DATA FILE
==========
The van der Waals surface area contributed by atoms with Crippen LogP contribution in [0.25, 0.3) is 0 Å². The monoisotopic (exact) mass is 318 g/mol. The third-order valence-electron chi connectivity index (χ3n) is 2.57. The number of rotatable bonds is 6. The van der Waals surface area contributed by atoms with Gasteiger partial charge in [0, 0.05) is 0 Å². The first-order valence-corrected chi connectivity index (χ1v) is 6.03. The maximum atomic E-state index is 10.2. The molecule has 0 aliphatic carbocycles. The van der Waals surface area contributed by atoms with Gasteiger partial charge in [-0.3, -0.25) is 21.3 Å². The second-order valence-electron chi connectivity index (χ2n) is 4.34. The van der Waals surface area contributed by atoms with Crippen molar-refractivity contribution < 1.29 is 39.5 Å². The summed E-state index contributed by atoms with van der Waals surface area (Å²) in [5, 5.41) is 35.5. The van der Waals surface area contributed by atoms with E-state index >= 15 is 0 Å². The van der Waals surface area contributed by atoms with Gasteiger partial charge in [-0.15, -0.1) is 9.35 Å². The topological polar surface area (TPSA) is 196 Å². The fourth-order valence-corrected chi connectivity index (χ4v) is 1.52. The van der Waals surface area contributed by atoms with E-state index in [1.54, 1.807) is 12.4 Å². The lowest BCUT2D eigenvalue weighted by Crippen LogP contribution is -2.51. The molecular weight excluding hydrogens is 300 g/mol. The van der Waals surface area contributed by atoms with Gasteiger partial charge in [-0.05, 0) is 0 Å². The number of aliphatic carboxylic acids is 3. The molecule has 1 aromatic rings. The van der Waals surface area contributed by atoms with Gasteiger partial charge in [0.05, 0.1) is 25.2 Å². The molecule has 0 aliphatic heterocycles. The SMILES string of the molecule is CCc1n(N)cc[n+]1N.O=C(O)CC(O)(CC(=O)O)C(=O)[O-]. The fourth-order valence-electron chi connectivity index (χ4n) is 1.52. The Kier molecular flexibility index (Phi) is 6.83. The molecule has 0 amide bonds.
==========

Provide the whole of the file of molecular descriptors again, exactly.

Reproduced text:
The van der Waals surface area contributed by atoms with Crippen LogP contribution in [0.25, 0.3) is 0 Å². The monoisotopic (exact) mass is 318 g/mol. The third-order valence-electron chi connectivity index (χ3n) is 2.57. The number of rotatable bonds is 6. The van der Waals surface area contributed by atoms with Gasteiger partial charge in [0, 0.05) is 0 Å². The first-order valence-corrected chi connectivity index (χ1v) is 6.03. The maximum atomic E-state index is 10.2. The molecule has 0 aliphatic carbocycles. The van der Waals surface area contributed by atoms with Gasteiger partial charge in [-0.3, -0.25) is 21.3 Å². The second-order valence-electron chi connectivity index (χ2n) is 4.34. The van der Waals surface area contributed by atoms with Crippen molar-refractivity contribution < 1.29 is 39.5 Å². The summed E-state index contributed by atoms with van der Waals surface area (Å²) in [5, 5.41) is 35.5. The van der Waals surface area contributed by atoms with E-state index >= 15 is 0 Å². The van der Waals surface area contributed by atoms with Gasteiger partial charge in [-0.15, -0.1) is 9.35 Å². The topological polar surface area (TPSA) is 196 Å². The fourth-order valence-corrected chi connectivity index (χ4v) is 1.52. The van der Waals surface area contributed by atoms with E-state index in [1.54, 1.807) is 12.4 Å². The lowest BCUT2D eigenvalue weighted by Crippen LogP contribution is -2.51. The molecular weight excluding hydrogens is 300 g/mol. The van der Waals surface area contributed by atoms with Gasteiger partial charge in [-0.05, 0) is 0 Å². The number of aliphatic carboxylic acids is 3. The molecule has 1 aromatic rings. The van der Waals surface area contributed by atoms with Gasteiger partial charge in [0.05, 0.1) is 25.2 Å². The molecule has 0 aliphatic heterocycles. The SMILES string of the molecule is CCc1n(N)cc[n+]1N.O=C(O)CC(O)(CC(=O)O)C(=O)[O-]. The fourth-order valence-electron chi connectivity index (χ4n) is 1.52. The Kier molecular flexibility index (Phi) is 6.83. The molecule has 0 amide bonds.